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Exclusive dealing as a barrier to entry? Evidence from automobiles

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  • Nurski, Laura
  • Verboven, Frank

Abstract

Exclusive dealing contracts between manufacturers and retailers force new entrants to set up their own costly dealer networks to enter the market. We ask whether such contracts may act as an entry barrier, and provide an empirical analysis of the European car market. We first estimate a demand model with product and spatial differentiation, and quantify the role of a dense distribution network in explaining the car manufacturers' market shares. We then perform policy counterfactuals to assess the profit incentives and entry-deterring effects of exclusive dealing. We find that there are no individual incentives to maintain exclusive dealing, but there can be a collective incentive by the industry as a whole, even absent efficiencies. Furthermore, a ban on exclusive dealing would shift market shares from the larger European firms to the smaller entrants. More importantly, consumers would gain substantially, mainly because of the increased spatial availability and less so because of intensified price competition. Our findings suggest that the European Commission's recent decision to facilitate exclusive dealing in the car market may not have been warranted.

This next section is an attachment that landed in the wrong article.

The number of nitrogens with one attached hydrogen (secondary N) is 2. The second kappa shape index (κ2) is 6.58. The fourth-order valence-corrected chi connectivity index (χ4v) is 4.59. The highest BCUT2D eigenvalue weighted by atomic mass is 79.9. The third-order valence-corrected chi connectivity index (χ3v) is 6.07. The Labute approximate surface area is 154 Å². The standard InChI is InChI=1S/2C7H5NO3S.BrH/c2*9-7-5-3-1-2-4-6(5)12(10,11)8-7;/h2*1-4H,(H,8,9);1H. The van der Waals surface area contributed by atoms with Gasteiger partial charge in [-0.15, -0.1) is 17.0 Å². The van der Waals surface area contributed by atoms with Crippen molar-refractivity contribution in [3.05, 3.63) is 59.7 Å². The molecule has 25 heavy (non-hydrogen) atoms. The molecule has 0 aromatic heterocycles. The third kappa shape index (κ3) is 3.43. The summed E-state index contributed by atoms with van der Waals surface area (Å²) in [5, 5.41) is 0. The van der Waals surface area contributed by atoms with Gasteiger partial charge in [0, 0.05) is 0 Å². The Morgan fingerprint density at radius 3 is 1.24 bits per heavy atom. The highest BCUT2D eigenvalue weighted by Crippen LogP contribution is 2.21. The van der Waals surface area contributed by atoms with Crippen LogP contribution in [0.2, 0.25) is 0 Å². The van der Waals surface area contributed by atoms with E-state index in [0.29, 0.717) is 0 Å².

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Paper provided by C.E.P.R. Discussion Papers in its series CEPR Discussion Papers with number 8762.

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Date of creation: Jan 2012
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Handle: RePEc:cpr:ceprdp:8762

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Keywords: automotive industry; exclusive dealing; foreclosure; vertical restraints;

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Cited by:
  1. Muriel Fadairo & Jianyu Yu, 2014. "Economic Rationales of Exclusive Dealing ; Empirical Evidence from the French Distribution Networks," Working Papers halshs-00945551, HAL.

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